When Duggan isn’t overdosing on dopamine (or perhaps while he is), he’s growing one heck of a company. Badgeville provides game mechanics to websites, giving incentives to users to interact more with those sites. They have 75 announced paying customers, “seven figure” quarterly revenue and are growing that revenue at 40% quarter over quarter. Customers pay a yearly fee for the service. Customers include Discovery Communications, NBC,, Interscope Records, Major League Gaming, LiveMocha, The Active Network, and Deloitte Digital.

Chang from Norwest is a particularly good fit for the company. He’s invested in both ngmoco and Playdom, and understand game mechanics well. He’s also invested in BranchOut, that startup that you keep seeing in your email inbox as people add you to their network.

Via: TC



Google Acquired PostRank

Friday, social engagement data startup PostRank announced it had been acquired by Google.

Specific terms of the deal were not disclosed.

PostRank launched in 2007 in Waterloo, Ontario, Canada. The PostRank staff will be moving to the San Francisco Bay Area to join the other Googlers at Google’s main Mountain View campus.

Last year, PostRank Analytics added Activity Streams, which the company called “a FriendFeed for content.”

The analytics service itself launched the year before as a way to track data on a large number of social media platforms, including Twitter, Digg, Delicious and more.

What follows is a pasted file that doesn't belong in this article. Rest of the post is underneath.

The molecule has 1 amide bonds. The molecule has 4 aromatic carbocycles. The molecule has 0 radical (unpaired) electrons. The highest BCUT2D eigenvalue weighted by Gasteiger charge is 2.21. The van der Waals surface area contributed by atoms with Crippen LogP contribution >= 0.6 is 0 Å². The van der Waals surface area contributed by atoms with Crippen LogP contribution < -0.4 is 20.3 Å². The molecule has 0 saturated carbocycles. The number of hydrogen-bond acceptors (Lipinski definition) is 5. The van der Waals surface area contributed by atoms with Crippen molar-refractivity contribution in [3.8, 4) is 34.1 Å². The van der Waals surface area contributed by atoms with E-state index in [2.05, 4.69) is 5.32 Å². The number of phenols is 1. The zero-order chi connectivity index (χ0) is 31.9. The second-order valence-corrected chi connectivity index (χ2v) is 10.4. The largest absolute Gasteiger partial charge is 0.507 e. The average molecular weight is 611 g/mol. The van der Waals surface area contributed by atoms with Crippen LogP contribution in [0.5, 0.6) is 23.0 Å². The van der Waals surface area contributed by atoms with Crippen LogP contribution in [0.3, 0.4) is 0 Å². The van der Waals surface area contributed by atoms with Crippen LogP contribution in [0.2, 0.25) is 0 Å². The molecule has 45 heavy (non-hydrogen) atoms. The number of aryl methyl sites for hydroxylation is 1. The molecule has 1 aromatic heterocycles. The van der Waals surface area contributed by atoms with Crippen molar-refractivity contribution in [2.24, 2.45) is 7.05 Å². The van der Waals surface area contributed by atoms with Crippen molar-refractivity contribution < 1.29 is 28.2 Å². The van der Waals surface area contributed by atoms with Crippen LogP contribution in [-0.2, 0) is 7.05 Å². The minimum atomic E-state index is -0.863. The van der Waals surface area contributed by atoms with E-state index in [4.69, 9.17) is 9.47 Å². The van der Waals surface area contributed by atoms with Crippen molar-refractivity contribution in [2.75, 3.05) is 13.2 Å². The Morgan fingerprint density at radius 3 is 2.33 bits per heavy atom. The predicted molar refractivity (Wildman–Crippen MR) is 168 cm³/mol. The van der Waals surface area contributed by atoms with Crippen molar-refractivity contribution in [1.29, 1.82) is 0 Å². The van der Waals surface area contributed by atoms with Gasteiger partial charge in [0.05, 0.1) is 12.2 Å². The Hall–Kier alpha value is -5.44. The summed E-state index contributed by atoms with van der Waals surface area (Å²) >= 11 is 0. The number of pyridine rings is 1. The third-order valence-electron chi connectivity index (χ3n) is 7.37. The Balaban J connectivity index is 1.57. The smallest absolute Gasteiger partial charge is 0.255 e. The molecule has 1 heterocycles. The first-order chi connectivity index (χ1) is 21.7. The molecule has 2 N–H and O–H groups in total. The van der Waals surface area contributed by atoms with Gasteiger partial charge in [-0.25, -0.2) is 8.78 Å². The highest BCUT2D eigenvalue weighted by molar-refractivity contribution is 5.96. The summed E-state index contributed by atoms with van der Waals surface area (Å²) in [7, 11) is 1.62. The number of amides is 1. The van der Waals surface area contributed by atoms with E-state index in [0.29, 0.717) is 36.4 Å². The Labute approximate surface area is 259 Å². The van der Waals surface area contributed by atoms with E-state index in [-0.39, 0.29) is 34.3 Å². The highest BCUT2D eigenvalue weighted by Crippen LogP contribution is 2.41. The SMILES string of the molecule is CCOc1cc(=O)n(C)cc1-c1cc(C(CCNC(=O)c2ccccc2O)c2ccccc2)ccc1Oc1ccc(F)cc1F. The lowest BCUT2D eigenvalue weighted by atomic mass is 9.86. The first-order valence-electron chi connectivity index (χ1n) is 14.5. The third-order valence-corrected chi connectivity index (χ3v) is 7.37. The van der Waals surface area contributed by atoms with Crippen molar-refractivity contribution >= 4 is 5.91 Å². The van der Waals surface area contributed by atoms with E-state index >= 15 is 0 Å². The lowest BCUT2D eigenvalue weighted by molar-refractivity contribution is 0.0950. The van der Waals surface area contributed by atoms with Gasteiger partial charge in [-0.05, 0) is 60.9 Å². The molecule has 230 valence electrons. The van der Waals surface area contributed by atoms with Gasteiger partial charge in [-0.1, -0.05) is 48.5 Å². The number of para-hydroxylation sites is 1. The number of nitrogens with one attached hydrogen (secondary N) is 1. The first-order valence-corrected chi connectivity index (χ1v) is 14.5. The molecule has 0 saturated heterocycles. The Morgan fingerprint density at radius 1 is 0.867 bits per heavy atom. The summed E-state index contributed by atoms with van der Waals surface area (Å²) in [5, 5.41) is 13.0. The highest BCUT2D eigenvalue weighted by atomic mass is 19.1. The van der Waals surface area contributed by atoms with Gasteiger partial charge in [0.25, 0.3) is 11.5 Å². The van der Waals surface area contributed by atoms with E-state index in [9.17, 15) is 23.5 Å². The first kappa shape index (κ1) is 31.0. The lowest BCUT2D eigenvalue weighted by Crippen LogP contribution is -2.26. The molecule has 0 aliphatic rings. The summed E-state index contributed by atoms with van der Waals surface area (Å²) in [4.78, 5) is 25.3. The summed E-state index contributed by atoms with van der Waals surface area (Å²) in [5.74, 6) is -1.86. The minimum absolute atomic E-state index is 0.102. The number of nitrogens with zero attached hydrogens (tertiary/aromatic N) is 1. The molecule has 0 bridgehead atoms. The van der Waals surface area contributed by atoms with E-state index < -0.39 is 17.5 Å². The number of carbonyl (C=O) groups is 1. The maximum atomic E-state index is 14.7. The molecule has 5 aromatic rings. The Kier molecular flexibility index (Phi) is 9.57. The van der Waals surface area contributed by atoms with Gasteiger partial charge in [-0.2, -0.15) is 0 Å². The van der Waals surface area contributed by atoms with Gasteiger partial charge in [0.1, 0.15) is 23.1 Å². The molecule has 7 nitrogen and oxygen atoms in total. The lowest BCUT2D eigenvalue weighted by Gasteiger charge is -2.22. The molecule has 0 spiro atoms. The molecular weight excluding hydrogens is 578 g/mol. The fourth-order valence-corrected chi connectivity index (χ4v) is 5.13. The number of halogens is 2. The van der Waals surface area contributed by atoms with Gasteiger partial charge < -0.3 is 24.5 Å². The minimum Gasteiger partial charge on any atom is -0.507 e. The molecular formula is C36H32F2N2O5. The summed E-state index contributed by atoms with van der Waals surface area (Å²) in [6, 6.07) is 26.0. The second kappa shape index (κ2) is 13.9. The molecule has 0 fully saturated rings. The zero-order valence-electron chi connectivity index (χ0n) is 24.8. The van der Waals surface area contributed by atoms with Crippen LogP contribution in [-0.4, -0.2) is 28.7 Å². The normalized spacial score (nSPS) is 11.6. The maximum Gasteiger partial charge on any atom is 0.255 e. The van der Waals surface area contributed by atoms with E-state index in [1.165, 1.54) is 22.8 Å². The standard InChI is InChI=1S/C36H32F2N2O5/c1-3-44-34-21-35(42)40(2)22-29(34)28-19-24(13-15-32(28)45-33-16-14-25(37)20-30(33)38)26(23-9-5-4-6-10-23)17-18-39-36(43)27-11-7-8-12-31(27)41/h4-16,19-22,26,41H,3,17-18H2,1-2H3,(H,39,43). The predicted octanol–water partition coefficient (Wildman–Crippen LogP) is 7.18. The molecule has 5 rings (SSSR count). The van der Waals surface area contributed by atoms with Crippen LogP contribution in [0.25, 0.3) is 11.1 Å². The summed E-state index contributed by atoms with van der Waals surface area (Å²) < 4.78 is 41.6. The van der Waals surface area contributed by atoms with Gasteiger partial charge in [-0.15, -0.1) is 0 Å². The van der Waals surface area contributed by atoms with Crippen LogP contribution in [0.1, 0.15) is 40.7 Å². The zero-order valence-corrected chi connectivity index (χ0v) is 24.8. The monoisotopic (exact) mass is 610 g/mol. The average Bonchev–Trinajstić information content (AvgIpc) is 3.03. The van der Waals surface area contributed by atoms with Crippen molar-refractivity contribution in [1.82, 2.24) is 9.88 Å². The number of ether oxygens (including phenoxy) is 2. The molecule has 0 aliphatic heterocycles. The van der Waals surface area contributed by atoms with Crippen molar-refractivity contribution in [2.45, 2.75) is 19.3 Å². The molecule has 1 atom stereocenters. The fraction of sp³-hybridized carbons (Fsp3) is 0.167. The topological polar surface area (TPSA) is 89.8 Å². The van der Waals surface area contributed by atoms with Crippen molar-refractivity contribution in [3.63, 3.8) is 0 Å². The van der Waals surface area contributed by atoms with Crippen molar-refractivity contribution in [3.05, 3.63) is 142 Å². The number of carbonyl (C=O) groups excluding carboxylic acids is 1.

PostRank CTO and founder Ilya Grigorik wrote today on the startup’s blog, “We are extremely excited to join Google. We believe there is simply no better company on the web today that both understands the value of the engagement data we have been focusing on, and has the platform and reach to bring its benefits to the untold millions of daily, active Internet users.”

Grigorik said more details on PostRank’s progress within Google will be coming up in a few months.

Via: Mashable


Dropbox Users Save 1 Million Files Every 5 Minutes

Four-year-old file storage startup Dropboxhas experienced explosive growth in the past year, jumping from 5 million users to more than 25 million users.

And together, these users are now saving more than 300 million files each day and 1 million files every five minutes. In total, Dropbox users have saved more than 100 billion files, CEO and co-founder Drew Houston said.

Houston, speaking at the Startup Lessons Learned conference in San Francisco on Monday afternoon, shared the massive figures in a presentation detailing how his startup has managed to scale under such enormous demand.

In the past year, Dropbox has added 35 employees to meet demand, growing from a 20-person team to a 55-person company. Roughly 50% of the startup’s team is comprised of engineers, Houston said.

Part of Dropbox’s ability to scale successfully, said Houston, is the startup’s focus on hiring fewer, better engineers and creating an office environment that its employees want to work in. The startup does not force mandatory office hours, nor does it instruct team members on how or where to work, Houston shared.

Another key, stated the CEO, is to set and reset company goals on a quarterly and annual basis in order to minimize overhead and reduce waste.

But when boiling it down to just the basics, Houston’s advice to founders is to, “Build the right thing, and build things right.” If forced to choose just one, founders should build the right thing, he says.

Via: Mashable